Immune boosting virus may boost brain tumour treatment

human brain

A naturally occurring virus, which can be injected directly into the bloodstream, has the potential to boost the immune system and enable it to fight aggressive brain tumours, scientists have found.

The findings showed that a type of virus called reovirus, when injected directly into the bloodstream, can cross the blood-brain barrier to reach tumours deep inside the brain.

Here, it replicates cancer cells and "switches on" the body's own defence system to attack and kills them.

It could act as an effective immunotherapy in patients with brain cancer or other cancers that have spread to the brain, the researchers said.

"This is the first time it has been shown that a therapeutic virus is able to pass through the brain-blood barrier, and that opens up the possibility this type of immunotherapy could be used to treat more people with aggressive brain cancers," said Adel Samson, a medical oncologist at the University of Leeds.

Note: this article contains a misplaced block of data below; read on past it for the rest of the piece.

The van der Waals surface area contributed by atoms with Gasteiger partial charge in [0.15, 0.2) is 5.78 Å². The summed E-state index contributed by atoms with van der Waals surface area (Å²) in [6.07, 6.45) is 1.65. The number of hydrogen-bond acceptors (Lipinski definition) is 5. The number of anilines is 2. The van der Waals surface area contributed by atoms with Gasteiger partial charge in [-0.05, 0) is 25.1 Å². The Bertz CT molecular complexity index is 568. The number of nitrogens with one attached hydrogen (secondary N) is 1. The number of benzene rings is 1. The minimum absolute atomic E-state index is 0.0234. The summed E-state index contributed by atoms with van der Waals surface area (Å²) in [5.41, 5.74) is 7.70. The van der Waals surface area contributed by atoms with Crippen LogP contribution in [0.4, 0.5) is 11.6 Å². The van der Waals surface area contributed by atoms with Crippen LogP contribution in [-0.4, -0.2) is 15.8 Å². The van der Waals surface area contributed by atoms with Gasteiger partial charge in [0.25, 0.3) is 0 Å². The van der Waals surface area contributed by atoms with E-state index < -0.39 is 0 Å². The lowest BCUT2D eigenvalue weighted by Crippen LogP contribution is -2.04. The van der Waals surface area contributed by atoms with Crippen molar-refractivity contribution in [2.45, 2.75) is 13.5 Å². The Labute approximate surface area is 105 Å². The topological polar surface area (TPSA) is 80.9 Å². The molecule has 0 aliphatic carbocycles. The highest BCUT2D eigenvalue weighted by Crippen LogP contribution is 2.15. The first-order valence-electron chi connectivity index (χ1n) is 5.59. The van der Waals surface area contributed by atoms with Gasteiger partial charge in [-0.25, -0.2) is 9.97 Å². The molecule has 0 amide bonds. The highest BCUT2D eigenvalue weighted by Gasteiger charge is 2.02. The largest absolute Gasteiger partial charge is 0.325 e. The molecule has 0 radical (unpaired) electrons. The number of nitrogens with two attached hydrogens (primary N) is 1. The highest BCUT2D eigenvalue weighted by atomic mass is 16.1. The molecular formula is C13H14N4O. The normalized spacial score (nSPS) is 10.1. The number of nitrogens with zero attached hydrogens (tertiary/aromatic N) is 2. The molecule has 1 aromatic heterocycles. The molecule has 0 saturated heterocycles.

"This study was about showing that a virus could be delivered to a tumour in the brain. Not only was it able to reach its target, but there were signs it stimulated the body's own immune defences to attack cancer," Samson added, in the paper published in the journal Science Translational Medicine.

Based on the results, a new trial has started where patients will be given reovirus in combination with the standard treatment of radiotherapy and chemotherapy which follows surgery.

"The presence of cancer in the brain dampens the body's own immune system. The presence of the reovirus counteracts this and stimulates the defence system into action," Susan Short, Professor at the varsity, who is leading the trial.

"The additional effect of the virus on enhancing the body's immune response to the tumour will increase the number of tumour cells that are killed by the standard treatment, radiotherapy and chemotherapy," Short said.